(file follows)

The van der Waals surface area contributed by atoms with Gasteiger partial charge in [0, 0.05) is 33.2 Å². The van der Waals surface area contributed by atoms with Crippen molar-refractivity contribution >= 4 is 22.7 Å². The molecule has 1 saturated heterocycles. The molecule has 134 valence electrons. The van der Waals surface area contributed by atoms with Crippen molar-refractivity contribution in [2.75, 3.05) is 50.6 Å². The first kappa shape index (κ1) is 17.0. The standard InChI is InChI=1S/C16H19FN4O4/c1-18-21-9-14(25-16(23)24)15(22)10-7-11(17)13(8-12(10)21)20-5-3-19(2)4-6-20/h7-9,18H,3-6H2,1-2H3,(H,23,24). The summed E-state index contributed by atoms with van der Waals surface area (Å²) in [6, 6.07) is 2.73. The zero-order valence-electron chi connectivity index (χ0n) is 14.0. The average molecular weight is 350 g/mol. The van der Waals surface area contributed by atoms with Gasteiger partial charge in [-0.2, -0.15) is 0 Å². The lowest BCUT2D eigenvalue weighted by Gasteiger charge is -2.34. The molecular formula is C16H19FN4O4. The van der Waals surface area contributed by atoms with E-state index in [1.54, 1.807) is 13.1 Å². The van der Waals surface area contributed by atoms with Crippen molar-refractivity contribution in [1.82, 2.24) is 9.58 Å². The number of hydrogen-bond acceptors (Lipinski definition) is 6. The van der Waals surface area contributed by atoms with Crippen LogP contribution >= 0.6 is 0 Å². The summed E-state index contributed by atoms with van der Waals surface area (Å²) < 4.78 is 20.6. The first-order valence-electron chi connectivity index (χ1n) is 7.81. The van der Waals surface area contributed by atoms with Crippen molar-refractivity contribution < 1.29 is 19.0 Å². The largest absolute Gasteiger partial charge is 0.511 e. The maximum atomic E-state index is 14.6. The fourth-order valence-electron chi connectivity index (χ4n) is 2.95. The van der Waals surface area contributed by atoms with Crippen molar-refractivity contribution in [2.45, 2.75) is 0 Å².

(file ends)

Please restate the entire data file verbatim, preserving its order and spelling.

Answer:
The van der Waals surface area contributed by atoms with Gasteiger partial charge in [0, 0.05) is 33.2 Å². The van der Waals surface area contributed by atoms with Crippen molar-refractivity contribution >= 4 is 22.7 Å². The molecule has 1 saturated heterocycles. The molecule has 134 valence electrons. The van der Waals surface area contributed by atoms with Crippen molar-refractivity contribution in [2.75, 3.05) is 50.6 Å². The first kappa shape index (κ1) is 17.0. The standard InChI is InChI=1S/C16H19FN4O4/c1-18-21-9-14(25-16(23)24)15(22)10-7-11(17)13(8-12(10)21)20-5-3-19(2)4-6-20/h7-9,18H,3-6H2,1-2H3,(H,23,24). The summed E-state index contributed by atoms with van der Waals surface area (Å²) in [6, 6.07) is 2.73. The zero-order valence-electron chi connectivity index (χ0n) is 14.0. The average molecular weight is 350 g/mol. The van der Waals surface area contributed by atoms with Gasteiger partial charge in [-0.2, -0.15) is 0 Å². The lowest BCUT2D eigenvalue weighted by Gasteiger charge is -2.34. The molecular formula is C16H19FN4O4. The van der Waals surface area contributed by atoms with E-state index in [1.54, 1.807) is 13.1 Å². The van der Waals surface area contributed by atoms with Crippen molar-refractivity contribution in [1.82, 2.24) is 9.58 Å². The number of hydrogen-bond acceptors (Lipinski definition) is 6. The van der Waals surface area contributed by atoms with Crippen LogP contribution >= 0.6 is 0 Å². The summed E-state index contributed by atoms with van der Waals surface area (Å²) < 4.78 is 20.6. The first-order valence-electron chi connectivity index (χ1n) is 7.81. The van der Waals surface area contributed by atoms with Crippen molar-refractivity contribution < 1.29 is 19.0 Å². The largest absolute Gasteiger partial charge is 0.511 e. The maximum atomic E-state index is 14.6. The fourth-order valence-electron chi connectivity index (χ4n) is 2.95. The van der Waals surface area contributed by atoms with Crippen molar-refractivity contribution in [2.45, 2.75) is 0 Å².